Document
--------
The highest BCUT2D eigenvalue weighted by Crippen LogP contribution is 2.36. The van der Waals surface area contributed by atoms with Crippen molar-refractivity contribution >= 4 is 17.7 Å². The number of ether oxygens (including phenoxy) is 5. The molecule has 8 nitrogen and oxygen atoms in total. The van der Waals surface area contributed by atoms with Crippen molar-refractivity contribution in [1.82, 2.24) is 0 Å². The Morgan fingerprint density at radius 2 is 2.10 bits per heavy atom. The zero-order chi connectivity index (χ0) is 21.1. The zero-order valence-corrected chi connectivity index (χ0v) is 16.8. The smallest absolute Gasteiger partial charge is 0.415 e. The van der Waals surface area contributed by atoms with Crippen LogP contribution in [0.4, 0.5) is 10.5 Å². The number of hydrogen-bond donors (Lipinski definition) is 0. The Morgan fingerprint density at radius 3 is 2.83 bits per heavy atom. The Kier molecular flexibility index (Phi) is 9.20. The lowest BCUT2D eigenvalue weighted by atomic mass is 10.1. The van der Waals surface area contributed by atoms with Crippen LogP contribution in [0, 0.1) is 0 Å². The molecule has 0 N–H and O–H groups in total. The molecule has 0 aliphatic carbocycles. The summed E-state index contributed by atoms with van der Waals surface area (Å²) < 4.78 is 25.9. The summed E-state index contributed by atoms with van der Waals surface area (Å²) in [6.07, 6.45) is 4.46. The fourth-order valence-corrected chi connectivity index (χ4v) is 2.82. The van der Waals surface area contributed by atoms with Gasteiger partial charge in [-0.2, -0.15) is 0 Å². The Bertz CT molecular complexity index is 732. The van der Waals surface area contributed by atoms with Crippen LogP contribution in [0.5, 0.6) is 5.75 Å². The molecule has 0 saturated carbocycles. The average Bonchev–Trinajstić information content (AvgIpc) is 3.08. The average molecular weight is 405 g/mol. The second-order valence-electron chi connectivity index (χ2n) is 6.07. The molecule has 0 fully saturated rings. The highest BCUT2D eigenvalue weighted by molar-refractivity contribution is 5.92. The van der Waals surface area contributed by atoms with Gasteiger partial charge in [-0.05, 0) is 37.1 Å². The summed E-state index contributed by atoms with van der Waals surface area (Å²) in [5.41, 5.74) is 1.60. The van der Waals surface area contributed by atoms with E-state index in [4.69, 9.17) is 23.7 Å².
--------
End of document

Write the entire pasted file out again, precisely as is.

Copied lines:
The highest BCUT2D eigenvalue weighted by Crippen LogP contribution is 2.36. The van der Waals surface area contributed by atoms with Crippen molar-refractivity contribution >= 4 is 17.7 Å². The number of ether oxygens (including phenoxy) is 5. The molecule has 8 nitrogen and oxygen atoms in total. The van der Waals surface area contributed by atoms with Crippen molar-refractivity contribution in [1.82, 2.24) is 0 Å². The Morgan fingerprint density at radius 2 is 2.10 bits per heavy atom. The zero-order chi connectivity index (χ0) is 21.1. The zero-order valence-corrected chi connectivity index (χ0v) is 16.8. The smallest absolute Gasteiger partial charge is 0.415 e. The van der Waals surface area contributed by atoms with Crippen LogP contribution in [0.4, 0.5) is 10.5 Å². The number of hydrogen-bond donors (Lipinski definition) is 0. The Morgan fingerprint density at radius 3 is 2.83 bits per heavy atom. The Kier molecular flexibility index (Phi) is 9.20. The lowest BCUT2D eigenvalue weighted by atomic mass is 10.1. The van der Waals surface area contributed by atoms with Crippen LogP contribution in [0, 0.1) is 0 Å². The molecule has 0 N–H and O–H groups in total. The molecule has 0 aliphatic carbocycles. The summed E-state index contributed by atoms with van der Waals surface area (Å²) < 4.78 is 25.9. The summed E-state index contributed by atoms with van der Waals surface area (Å²) in [6.07, 6.45) is 4.46. The fourth-order valence-corrected chi connectivity index (χ4v) is 2.82. The van der Waals surface area contributed by atoms with Gasteiger partial charge in [-0.2, -0.15) is 0 Å². The Bertz CT molecular complexity index is 732. The van der Waals surface area contributed by atoms with Crippen LogP contribution in [0.5, 0.6) is 5.75 Å². The molecule has 0 saturated carbocycles. The average Bonchev–Trinajstić information content (AvgIpc) is 3.08. The average molecular weight is 405 g/mol. The second-order valence-electron chi connectivity index (χ2n) is 6.07. The molecule has 0 fully saturated rings. The highest BCUT2D eigenvalue weighted by molar-refractivity contribution is 5.92. The van der Waals surface area contributed by atoms with Gasteiger partial charge in [-0.05, 0) is 37.1 Å². The summed E-state index contributed by atoms with van der Waals surface area (Å²) in [5.41, 5.74) is 1.60. The van der Waals surface area contributed by atoms with E-state index in [4.69, 9.17) is 23.7 Å².